I had the good fortune to get onto the East Coast Trail. It's rugged and rocky. You have to watch your step. There's a cold ocean next to you, way down.
Marshall and I had spent a brief time at Memorial U., in the food court. It's astounding how many students are from India. They favourably responded to our harmonium and mrdunga playing. They are respectful and warm. My advice to them is: "Don't sacrifice what you know spiritually over your studies. Gain that balance."
I think it's appreciated.
Jan, Gordon and Susan took us to Quidi Vidi Village, always a favourite spot. Both Jan and Susan stayed on with us for kirtan chanting at the corner of George and Water Streets. Good response! There's a constant flow of pedestrians.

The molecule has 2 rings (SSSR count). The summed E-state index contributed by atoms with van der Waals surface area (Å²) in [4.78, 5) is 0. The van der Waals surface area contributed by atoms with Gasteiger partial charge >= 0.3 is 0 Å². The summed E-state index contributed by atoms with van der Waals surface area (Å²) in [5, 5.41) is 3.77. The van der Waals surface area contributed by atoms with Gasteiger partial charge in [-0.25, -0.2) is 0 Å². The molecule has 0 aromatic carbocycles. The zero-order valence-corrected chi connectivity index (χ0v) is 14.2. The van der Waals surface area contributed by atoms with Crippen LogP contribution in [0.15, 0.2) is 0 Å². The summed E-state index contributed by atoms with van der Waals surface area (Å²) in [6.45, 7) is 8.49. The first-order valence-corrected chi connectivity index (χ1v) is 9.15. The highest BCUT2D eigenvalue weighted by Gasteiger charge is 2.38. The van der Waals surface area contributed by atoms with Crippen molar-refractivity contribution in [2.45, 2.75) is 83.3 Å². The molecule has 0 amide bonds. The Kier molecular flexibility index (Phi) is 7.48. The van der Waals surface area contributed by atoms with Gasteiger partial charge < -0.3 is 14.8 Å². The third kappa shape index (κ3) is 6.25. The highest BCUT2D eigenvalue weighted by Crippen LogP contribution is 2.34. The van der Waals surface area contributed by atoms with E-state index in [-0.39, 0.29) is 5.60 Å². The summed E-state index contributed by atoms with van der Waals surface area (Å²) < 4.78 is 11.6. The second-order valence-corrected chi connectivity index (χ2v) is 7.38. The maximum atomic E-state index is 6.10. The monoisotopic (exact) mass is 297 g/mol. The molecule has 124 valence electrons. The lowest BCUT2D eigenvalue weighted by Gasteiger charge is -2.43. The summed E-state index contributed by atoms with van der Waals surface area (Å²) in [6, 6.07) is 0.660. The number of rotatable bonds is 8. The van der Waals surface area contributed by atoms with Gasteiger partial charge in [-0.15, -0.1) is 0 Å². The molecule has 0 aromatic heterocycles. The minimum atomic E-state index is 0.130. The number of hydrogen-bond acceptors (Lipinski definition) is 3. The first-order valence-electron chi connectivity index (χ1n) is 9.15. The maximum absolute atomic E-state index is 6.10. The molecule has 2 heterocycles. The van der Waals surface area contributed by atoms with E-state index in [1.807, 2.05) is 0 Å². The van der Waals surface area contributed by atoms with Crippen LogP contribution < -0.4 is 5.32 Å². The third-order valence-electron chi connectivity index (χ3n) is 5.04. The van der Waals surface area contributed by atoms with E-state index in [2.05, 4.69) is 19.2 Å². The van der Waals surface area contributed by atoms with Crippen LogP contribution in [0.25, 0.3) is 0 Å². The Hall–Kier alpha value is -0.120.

Now the streets in St. John's are interesting. They curve, go up and down, even sideways (so it seems). It's a bit like San Francisco. We were playing our instruments sitting or standing, on an angle. Furthermore, next to us was a soapstone carver. His device was blowing stone dust in the air which created a slippery dynamic on the sidewalks. On top of that, his buddy sat puffing out clouds of marijuana. You can imagine how we chanters felt—high and slippery. It was a unique location, just across from "The Yellow Belly Brewery."
Sheeshan is just wonderful. He usually goes out on the street solo, chanting fearlessly. The whole town seem to know him. He is a Mauritian. It's a country no one has even heard of until they meet him.